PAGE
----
“He’s been there, done all of it,” USATF President Stephanie Hightower said. “He knows what it takes to the get to the podium. Our athletes instantly respect whatever comes out of his mouth.”
Valmon says his own experiences as an Olympian influence the ways he’ll approach coaching this summer. Being Team USA coach is not a position that entails teaching technique, as most athletes will bring their personal coaches to London.
(Mark Gail/THE WASHINGTON POST) - Coach Andrew Valmon watches one of his runners at a meet on campus at College Park.
“You’re really not as much in the trenches, teaching Tyson Gay how to take a stick or teaching left-handed Justin Gatlin how to grab with his right hand,” Valmon said. “We’re more of facilitators.”
His biggest responsibility will be making sure every question has an answer. Valmon has had more preparation than past U.S. track coaches. He served as an assistant coach at the 2009 world championships in Berlin and was head coach at the 2011 world indoor championships in Doha, Qatar. He’s also made other trips on behalf of Team USA to South Korea and London to meet athletes and plot logistics.
“I looked at Beijing, and I looked at some of the mishaps,” Valmon said. “I thought the only way those things could be avoided was preparation, and that means you have to start in advance. All the little things you don't usually think about, you have to be ready for all of it.”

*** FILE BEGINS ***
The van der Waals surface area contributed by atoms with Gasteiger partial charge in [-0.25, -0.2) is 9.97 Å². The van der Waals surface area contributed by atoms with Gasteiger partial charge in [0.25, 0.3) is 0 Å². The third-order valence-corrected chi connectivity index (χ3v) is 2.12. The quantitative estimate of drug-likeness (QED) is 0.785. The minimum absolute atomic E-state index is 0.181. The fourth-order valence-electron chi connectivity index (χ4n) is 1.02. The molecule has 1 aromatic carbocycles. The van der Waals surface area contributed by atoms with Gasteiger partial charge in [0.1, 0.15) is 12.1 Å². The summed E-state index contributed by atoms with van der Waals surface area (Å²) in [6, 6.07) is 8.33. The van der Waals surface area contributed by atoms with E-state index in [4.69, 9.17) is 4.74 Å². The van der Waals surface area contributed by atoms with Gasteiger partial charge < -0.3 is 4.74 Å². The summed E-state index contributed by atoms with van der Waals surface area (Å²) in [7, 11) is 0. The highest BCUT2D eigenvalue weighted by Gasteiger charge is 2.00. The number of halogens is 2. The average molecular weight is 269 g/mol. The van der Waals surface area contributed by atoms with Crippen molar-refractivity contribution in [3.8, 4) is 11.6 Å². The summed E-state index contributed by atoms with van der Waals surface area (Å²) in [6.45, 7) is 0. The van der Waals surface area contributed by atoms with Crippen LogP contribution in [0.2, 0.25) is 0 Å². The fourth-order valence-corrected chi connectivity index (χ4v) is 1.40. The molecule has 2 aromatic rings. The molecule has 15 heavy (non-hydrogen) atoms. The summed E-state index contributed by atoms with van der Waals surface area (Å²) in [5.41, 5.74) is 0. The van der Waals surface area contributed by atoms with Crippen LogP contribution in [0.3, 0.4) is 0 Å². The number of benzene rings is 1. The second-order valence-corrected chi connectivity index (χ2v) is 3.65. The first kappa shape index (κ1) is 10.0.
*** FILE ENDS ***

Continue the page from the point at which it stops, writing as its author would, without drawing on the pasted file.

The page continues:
Valmon, who resides in Rockville with his wife, two-time Olympian Meredith Rainey Valmon, will be far away from College Park when he learns whether the Terps’ men program receives its temporary reprieve. This college track season was not an easy one. Valmon had to coach his athletes, keep them motivated, setting aside time to handle Team USA business and all the while call up anyone who might be willing to write a check.
“You can just see the commitment he has to the program and to the student-athletes,” said Cheryl Harrison, Maryland’s senior associate director of athletics. “He believes we can do this, and he’s working hard to get it done.”
Valmon’s own future beyond the London Games is uncertain. If the Maryland men’s program is eliminated, he could remain in College Park and coach only the women. He says he’ll weigh his options later in the summer.
“What I’ve done is promised everyone I won’t merge these two worlds together,” he said. ”When I’m in London, I’m there doing Team USA work, not Maryland track. Then I’ll come back and try to make some smart decisions.”